May we awaken to the magnitude of the task, nor be overwhelmed by it, for only firm reliance upon the mercy of God, communicated to us in Jesus Christ through the sacraments, the Magisterium, and personal prayer, will give us both the insight and the fortitude to do what must, and what may yet be done. In addition to the lives lost daily to abortion, we have to reckon in those millions and millions of the incarcerated, millions and millions of broken families, millions and millions of dispirited people all of whom know something is terribly wrong and seem unable to rise from torpor and from states of dependence upon the State, in one form or another. It may well be that we see martyrdom in our own country, either white or red. What matters most is that each receive the wisdom and strength to act in accordance with the will of God, with rightly formed conscience, and with the demands that confront each, and then to put the wisdom and strength into action. There are enough people yet who are hungry for more than the empty promises our culture blandishes. There is yet time, though the hour be late.
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written by Jon S., July 29, 2012
Father Bramwell's comments about Nazism have triggered questions I would love to see answered by him or another one of the great contributors to TCT.
First, is there a contradiction among orthodox Catholic thinkers on the nature of love, specifically with regard to the meaning of justice? In other words, do some (Aquinas, Leo XIII, and Josef Pieper come to mind) hold that while the Catholic thing is to live in the spirit of selfless love that surrenders one's own rights, it is also the Catholic thing to practice a justice that maintains one's own rights even if such maintenance does not alleviate the suffering of others, while others (John Paul II and Benedict XVI come to mind) hold that the Catholic thing is to surrender one's own rights whenever such surrender would alleviate the suffering of others? In terms of an example: Are there orthodox Catholic thinkers who say that God does not require of us that we risk our own lives by going into a burning building to save the life of a stranger, especially if we have a family of our own that is depending on us for their welfare, but other orthodox Catholic thinkers who say that God does require of us to risk our own lives by going into a burning building to save the life of a stranger, even if we have a family of our own that is depending on us for their welfare?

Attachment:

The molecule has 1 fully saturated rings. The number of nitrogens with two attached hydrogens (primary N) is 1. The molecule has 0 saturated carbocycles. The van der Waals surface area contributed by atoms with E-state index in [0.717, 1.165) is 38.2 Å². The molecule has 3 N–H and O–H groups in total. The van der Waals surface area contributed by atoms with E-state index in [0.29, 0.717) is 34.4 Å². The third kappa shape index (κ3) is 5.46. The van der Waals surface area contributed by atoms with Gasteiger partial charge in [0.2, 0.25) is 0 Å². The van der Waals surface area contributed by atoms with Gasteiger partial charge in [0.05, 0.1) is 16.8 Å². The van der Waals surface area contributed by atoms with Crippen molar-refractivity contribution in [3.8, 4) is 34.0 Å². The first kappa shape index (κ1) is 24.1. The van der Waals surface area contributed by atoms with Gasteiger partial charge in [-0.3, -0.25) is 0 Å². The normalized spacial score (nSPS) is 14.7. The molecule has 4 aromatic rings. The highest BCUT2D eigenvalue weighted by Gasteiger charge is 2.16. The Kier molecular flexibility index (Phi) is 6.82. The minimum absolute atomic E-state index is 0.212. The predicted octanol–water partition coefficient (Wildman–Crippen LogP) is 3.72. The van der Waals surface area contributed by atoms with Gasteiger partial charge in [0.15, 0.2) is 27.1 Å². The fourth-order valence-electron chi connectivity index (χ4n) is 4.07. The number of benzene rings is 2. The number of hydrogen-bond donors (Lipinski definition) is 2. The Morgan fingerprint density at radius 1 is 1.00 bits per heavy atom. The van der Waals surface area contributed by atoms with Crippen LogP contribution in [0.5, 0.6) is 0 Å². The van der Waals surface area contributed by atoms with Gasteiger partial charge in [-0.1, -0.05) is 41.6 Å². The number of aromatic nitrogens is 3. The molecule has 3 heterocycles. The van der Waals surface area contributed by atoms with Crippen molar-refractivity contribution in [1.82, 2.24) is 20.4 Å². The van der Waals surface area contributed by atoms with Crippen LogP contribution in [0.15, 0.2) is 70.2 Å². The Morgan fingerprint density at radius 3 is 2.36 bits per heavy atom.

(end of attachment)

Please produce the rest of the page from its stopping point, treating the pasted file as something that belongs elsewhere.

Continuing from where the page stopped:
Who is right--those who would say that Christian love has not replaced justice or those who say that Christian love has replaced justice? Is anyone claiming to have Revelation on his side? Who really does have Revelation on his side?
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written by Fr. Bramwell, July 29, 2012
Jon, the love justice question is not an either/or issue. Just look for example at Benedict's Lenten Message in 2010.
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written by caroline Gissler, July 29, 2012
The fact that orthodox Catholic thinkers disagree on the subject mentioned above and other subjects as well says that they do not know the answer. When the experts can not agree, I have to have the courage to use my own judgment, and that is not something for which we ordinary people have been trained.
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written by Jon S., July 30, 2012
Although I accept that I should be faithful to the Magisterium in matters of faith and morals (but not necessarily in its prudential judgments) in general and although I am a great admirer of Pope Benedict in particular, I didn't find the Holy Father's Message for Lent in 2010 as helpfulas I would have liked.
I would like to think his conclusion, "Strengthened by this very experience, the Christian is moved to contribute to creating just societies, where all receive what is necessary to live according to the dignity proper to the human person and where justice is enlivened by love," supports the position that Christian love has not replaced justice but adds generosity to justice, as Pieper has said more clearly. In other words, I still suspect that Pope Benedict thinks that the more we surrender our own rights, the more Christian/Catholic we are. That way of thinking is mushy and utopian. This side of the Parousia, sometimes the more Christian/Catholic thing to do is to be just instead of generous.
Back to your excellent column, do you agree that the moment of witness for which you rightfully call is going to involve Catholics asserting their rights as well as Catholics acting generously?
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written by Fr. Bramwell, July 30, 2012
Yes Jon. Again I don't think that asserting one's rights is ungenerous. If we can be free to function as Catholics we are going to contribute mightily to our culture. Even if we are not free we are supposed to contribute to our culture - making the suffering Christ present will do more than some movie company or some politician.
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written by Jon S., July 30, 2012
Thanks for taking the time to reply to my comments, Father Bramwell. I look forward to your next column.
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written by Louise, July 30, 2012
Father, your last sentence says it all. It seems to me that the thing that most keeps us from spreading our faith is a lack of confidence in others finding it attractive due to the sacrificial nature. I suppose this is an indictment of our own lack of lived faith.
Jon S, in addition to Fr's comments I've always found helpful clarifications in the ccc's treatment of the 5th and 7th commandments
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written by Gian, July 30, 2012
Jon S,
Saints are not distinguished from ordinary people in that the Saints did not do what ordinary people did i.e the saint is not merely one that did not sin.

But the things Saints do is what ordinary people even do not think of.
Since love is creative and is not the matter of following a moral code with Yes/No answers, it is more the matter of gracious living. Dorothy Sayers in The Mind of the Maker has a clear exposition of this idea.